Retractable leashes or flexi leashes are popular because they give dogs more freedom to sniff and roam around on walks. Now isn't that a good idea? Yes, but...as a professional dog trainer, I must give you some cautionary advice about flexi leashes.
While it may seem like a great idea that your dog gets to burn more energy on a walk than you have to expend, flexi leashes have some serious downsides that you should consider before using or buying one.
Admittedly, I still occasionally walk my dogs on a flexi leash where I feel it's safe to do so, but generally I encourage people not to use them, especially if you have a reactive or very large dog, or if your dog doesn't pay you attention or reliably come when called.
Lack of control
Dogs can get too far away from you to be under control effectively and situations can quickly turn dangerous.
- A dog is able to quickly extend the leash and dart into the middle of the street or make uninvited contact with other dogs or people before you have a chance to react.
- The lock can fail. When buying a flexi leash, you choose the style that is geared for the size and weight of your dog. However, the lock can pop when a dog lunges against it allowing the dog to run to the end of the cable.
- Your fingers can slip and accidentally release the lock when you meant to set it. A dog can cover the distance of the cable before you’re able to lock it.
- Flexi leashes don’t reel in dogs as many owners assume. The unit rewinds the cable only when the tension on the lead is eased. If your dog is at the end of the cable and doesn’t stop pulling or come back to you when you call him, you have to manually ‘reel in’ your dog to catch up with him. This typically involves: lunge forward, shorten the cable, lock, release the lock, move forward, shorten the cable, lock, repeat.
Increased chances for dog fights
Walking your dog in town, you can't see what's around the corner. A dog on a flexi leash could turn that corner well before you do, and come face to face with an unfriendly dog. The confusion and sudden appearance without warning on both parties can cause a dog fight that would be difficult if not impossible to control, not to mention the risk of injuries to everyone involved from bites or the cable. This kind of experience can give dogs a life-long struggle when it comes to interacting with other dogs in the future and can even lead to leash reactivity.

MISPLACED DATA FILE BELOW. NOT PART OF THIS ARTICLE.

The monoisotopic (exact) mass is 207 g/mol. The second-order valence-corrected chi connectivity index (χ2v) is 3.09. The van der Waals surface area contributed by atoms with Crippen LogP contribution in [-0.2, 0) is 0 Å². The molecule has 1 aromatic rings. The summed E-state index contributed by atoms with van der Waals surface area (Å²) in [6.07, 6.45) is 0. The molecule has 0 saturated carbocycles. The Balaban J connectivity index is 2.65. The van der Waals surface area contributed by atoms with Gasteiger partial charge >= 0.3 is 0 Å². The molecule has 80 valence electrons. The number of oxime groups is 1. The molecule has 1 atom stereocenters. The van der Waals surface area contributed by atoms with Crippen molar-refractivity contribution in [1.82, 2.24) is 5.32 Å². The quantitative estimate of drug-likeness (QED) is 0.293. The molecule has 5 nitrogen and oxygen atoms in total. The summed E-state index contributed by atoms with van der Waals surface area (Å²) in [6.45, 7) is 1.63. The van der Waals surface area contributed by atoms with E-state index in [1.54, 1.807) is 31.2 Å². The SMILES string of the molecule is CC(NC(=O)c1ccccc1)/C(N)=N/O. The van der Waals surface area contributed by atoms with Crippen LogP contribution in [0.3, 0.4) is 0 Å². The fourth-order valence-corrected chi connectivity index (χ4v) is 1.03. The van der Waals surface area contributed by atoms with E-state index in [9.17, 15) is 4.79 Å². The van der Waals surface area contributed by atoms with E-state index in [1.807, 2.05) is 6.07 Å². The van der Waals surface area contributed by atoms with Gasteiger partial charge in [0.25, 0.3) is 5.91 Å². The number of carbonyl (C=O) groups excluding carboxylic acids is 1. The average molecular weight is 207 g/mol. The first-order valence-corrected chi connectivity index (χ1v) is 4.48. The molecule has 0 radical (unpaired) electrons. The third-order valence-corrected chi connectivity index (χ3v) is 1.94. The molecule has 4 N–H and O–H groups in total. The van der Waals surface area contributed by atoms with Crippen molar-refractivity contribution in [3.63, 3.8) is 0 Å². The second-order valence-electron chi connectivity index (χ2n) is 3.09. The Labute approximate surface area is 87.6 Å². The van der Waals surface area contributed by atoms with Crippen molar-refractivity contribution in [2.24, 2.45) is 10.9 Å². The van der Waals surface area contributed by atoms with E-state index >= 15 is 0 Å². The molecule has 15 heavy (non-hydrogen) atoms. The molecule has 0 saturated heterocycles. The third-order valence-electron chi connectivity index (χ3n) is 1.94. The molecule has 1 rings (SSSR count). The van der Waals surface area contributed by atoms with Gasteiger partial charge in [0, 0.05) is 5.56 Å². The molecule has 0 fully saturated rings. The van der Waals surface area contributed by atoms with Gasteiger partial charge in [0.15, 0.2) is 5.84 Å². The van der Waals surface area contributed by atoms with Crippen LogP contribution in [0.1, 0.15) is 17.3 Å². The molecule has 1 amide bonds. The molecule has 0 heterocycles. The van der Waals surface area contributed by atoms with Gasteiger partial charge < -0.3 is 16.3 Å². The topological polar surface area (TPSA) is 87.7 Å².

Risk of injury to humans
Unfortunately, I can attest to this risk from my own two extremely painful experiences (Yes, I’m a slow learner…).
- If you get tangled up in the thin cable of a flexi leash, or grab it in an attempt to stop or reel in your dog, it can burn you, cut skin, and even amputate your finger. (If you’re not squeamish, Google “flexi leash injuries” and – Warning, graphic content - click on “Images” to see all the damage that a flexi leash can do to flesh).
- Many people have been pulled right off their feet by a dog that reaches the end of the leash and keeps going. This can result in bruises, "road rash," broken bones, and worse.
- The extended leash cable can trip up runners or cyclists because it is difficult to see against the pavement or other darker surfaces.
Risk of injury to the dog
- Dogs stand the same risk of injuries that humans do. The cable can cause burns and dogs had tails and toes severely cut or amputated.
- Dogs have also received terrible injuries as a result of the sudden jerk on their neck that occurs when they run out the leash, including neck wounds, lacerated tracheas, and injuries to the spine.
- The cable can also get twisted around a dog’s neck or legs. Worse, if your dog panics and jerks when he gets hog-tied, it could cause the leash to pull even tighter. The situation could quickly become life threatening. A cable that has wrapped around your dog’s neck might be difficult to loosen – you may need to cut the cable, but who carries a knife or scissors on a walk?
Risk of a runaway dog
Dropping flexi leashes is a regular occurrence often resulting in runaway dogs.
- Flexi leashes rarely have a wrist strap and the handles are sometimes heavy and bulky, which makes them hard to hold especially when wet.
- The thin cord can snap, especially when a strong, good-sized dog takes off at full speed.
- They’re easy to be yanked free. Test it, get your hand in a traditional lead loop, and have someone yank it. Now do the same thing with a flexi leash. Which one can you hold more securely?
It’s training dogs to pull
Flexi leashes teach your dog to pull on the leash to get to where he wants to go. They encourage pulling. The leash is always tight and the dog gets used to that sensation. If the dog wants to move anywhere, he has to put more tension on the collar and pull into the collar to move. It’s a recipe for disaster if polite leash manners is your goal.
It can scare a fearful dog
Many dogs – especially fearful ones – are terrorised by the sound of a dropped flexi leash handle and may take off running, which is dangerous enough. To make matters worse, the object of the poor dog's fear is then "chasing" her, and if the leash is retracting as she runs, the handle is gaining ground on her – she can't escape it. Even if this doesn’t cause physical harm to the dog or anyone else, it can create lingering fear in the dog of leashes and of being walked. Even worse, the sudden lack of tension can send the heavy handle hurdling toward your dog, smacking her in the head.
They malfunction easily
Again, I can attest to this from first-hand experience – I bought several replacements before learning the lesson... Using flexi leashes at the beach or having handles drag over muddy ground doesn’t mix. Generally, like most retractable devices, they have a tendency to malfunction over time, either refusing to extend, refusing to retract, or unspooling at will.
Let us know what your experience is with flexi leashes if you're using one.